Shell Shows It Can’t Ensure Safe Offshore Oil Operations in the Arctic
When it came time to prove it could safely handle an offshore spill in Alaska, the oil company flunked its own test.
Almost everyone I met in Wainwright was clueless about the realities of offshore oil extraction. Several days earlier, Shell's Slaiby had been feted and prayed for at a dinner at which he raffled off jackets emblazoned with the Shell logo. All the drilling noise might be a good thing, one hunter explained to me. "It might scare the bowheads closer to shore." Another dismissed possible harm from spills because "the wells would be too far out." Whaling captain and Wainwright Public Works official John Hopson lamented all the "yahoos and tree huggers" worried about the coming oil bonanza. "Gas costs $7 a gallon," he said. "I can't afford to go hunting anymore, so they might as well kill all the animals. In the cold water the oil will just sink. And they can burn it like they did in the Gulf of Mexico. You don't hear those guys complaining anymore. Stop interfering with our lifestyle. You Audubon people are hurting us by suing Interior [for approving Shell's oil-spill response plan]. You should be suing them for the wars. That kills people, not just animals. The Endangered Species Act is a load of crap. You tree huggers want to hug trees, go hug them in Boston. Why don't you learn about us before you spout all this stuff."
"Why do you think I journeyed from Boston to Wainwright?" I inquired, but didn't get an answer.
On the flight back to Barrow, dropping clouds forced us low,so I got a fine look at the National Petroleum Reserve--at 22.8 million acres the largest federal land management unit in America, habitat for caribou, musk oxen, Arctic foxes, wolves, wolver- ines, grizzly bears, and polar bears, and probably the most productive wetland complex in the circumpolar Arctic. Ponds, marshes, and streams shimmered across tundra that glowed pink, brown, yellow, and purple in the muted light.
We flew over the reserve's Peard Bay and its adjacent ponds strewn across perma- frost--a continentally signifi- cant Important Bird Area with nesting habitat for shorebirds, Arctic terns, Pacific loons, long-tailed ducks, Sabine's gulls, greater white-fronted geese, and such Audubon WatchList species as yellow- billed loons, red-throated loons, spectacled eiders, king eiders, and Pacific black brant. The shoreline provides denning and feeding habitat for polar bears and haul-out sites for walruses along with spotted, ringed, and bearded seals. Streams collected by Peard Bay sustain pink and chum salmon. Peard Bay is just one of dozens of important Arctic wildlife sanctuaries threatened by offshore and onshore oil operations. The danger zone stretches from Kasegaluk Lagoon, west of Wainwright, to the Arctic National Wildlife Refuge, east of Barrow--the habitat George W. Bush's Interior Secretary, Gale Norton, dismissed as "flat, white nothingness."
In their condemnation of Obama, environmentalists would do well to keep in mind Norton's statement--a precise encapsulation of the George W. Bush administration's approach to Arctic oil extraction. Basically, the Bush administra- tion said: Here's what we own, take what you want--anywhere. After all, according to its chief land manager, there was nothing to protect.
The Obama administration has taken a different approach. In February 2013 then Interior Secretary Ken Salazar finalized a plan rendering 13.35 million acres of the National Petroleum Reserve's most scenic, histori- cally significant, and ecological- ly important areas--like Peard Bay, Kasegaluk Lagoon, and the Teshekpuk Lake Special Area--if not safe from spills, at least off-limits to oil leasing.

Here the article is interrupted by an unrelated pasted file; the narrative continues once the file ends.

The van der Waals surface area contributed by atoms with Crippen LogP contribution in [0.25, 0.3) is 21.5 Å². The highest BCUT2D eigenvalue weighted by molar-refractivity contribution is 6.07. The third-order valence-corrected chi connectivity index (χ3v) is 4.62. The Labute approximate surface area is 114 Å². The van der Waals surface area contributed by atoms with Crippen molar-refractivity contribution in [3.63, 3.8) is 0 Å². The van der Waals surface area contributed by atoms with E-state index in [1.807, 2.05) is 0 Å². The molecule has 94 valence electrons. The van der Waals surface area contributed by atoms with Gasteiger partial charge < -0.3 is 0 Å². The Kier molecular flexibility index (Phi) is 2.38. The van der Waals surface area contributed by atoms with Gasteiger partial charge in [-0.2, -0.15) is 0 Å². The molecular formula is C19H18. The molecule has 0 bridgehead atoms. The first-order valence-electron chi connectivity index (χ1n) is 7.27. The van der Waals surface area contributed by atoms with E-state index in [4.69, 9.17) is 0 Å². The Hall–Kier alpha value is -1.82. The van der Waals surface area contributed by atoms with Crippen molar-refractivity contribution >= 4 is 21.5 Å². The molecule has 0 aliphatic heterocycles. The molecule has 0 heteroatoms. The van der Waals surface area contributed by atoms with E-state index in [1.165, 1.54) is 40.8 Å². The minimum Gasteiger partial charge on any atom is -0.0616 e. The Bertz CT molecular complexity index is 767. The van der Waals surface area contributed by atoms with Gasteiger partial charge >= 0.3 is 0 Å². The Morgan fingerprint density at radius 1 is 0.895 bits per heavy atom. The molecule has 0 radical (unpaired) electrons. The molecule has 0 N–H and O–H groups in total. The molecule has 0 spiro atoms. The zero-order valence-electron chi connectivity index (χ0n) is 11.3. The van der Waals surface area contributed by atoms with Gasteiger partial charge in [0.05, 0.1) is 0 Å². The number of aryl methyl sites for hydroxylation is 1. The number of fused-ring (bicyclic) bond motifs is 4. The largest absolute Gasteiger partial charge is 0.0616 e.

"Overall, this plan provides a responsible balance that protects about half of the nearly 23-million-acre Reserve while still allowing for the vast majority of the area's oil to be accessed and developed," reports Audubon Alaska, which has never opposed responsible onshore oil development in the Arctic. It does, however, oppose offshore operations. "Until the industry can dem- onstrate that it can contain an oil spill, we think that drilling is not appropriate," says policy director Jim Adams. "Still, drilling is going to happen, so we'll be proposing critical areas that should be avoided."
Deputy secretary David Hayes, second in command at Interior until he left in late June 2013, was one of the few Obama officials who understood wildlife and had the president's ear. Hayes was the architect of "Integrated Arctic Management," a plan to coordinate the work of regulatory agencies and invested interests. Before his appointment in May 2009, he'd been an accomplished environmental attorney and activist, serving with me on the board of American Rivers, where he represented us pro bono in lengthy litigation against the U.S. Army Corps of Engineers for its destruction of fish and wildlife on the Missouri River.
So much did he impress us with his commitment to the cause of healthy, free-flowing rivers that we made him our vice chair, thereby placing him next in line for chairmanship.
I put this question to Hayes before he stepped down: "In light of all Shell's disasters, has Interior rethought the company's ability to safely extract offshore oil in the Arctic?"
"We do have concerns," he replied. "We're about to announce a high-level review of the 2012 drilling season to see if there are some systemic issues we should be looking at." That review, completed on March 8, 2013, severely chastises Shell for not being "fully prepared in terms of fabricating and testing certain critical systems" and proceeding without "adequate preparation." And it suggests a bunch of "affirmative showings before [Shell] is allowed to resume its drilling program," such as submitting "a comprehensive, integrated plan," formulating a spill response, and setting up and completing third-party safety and environmental audits.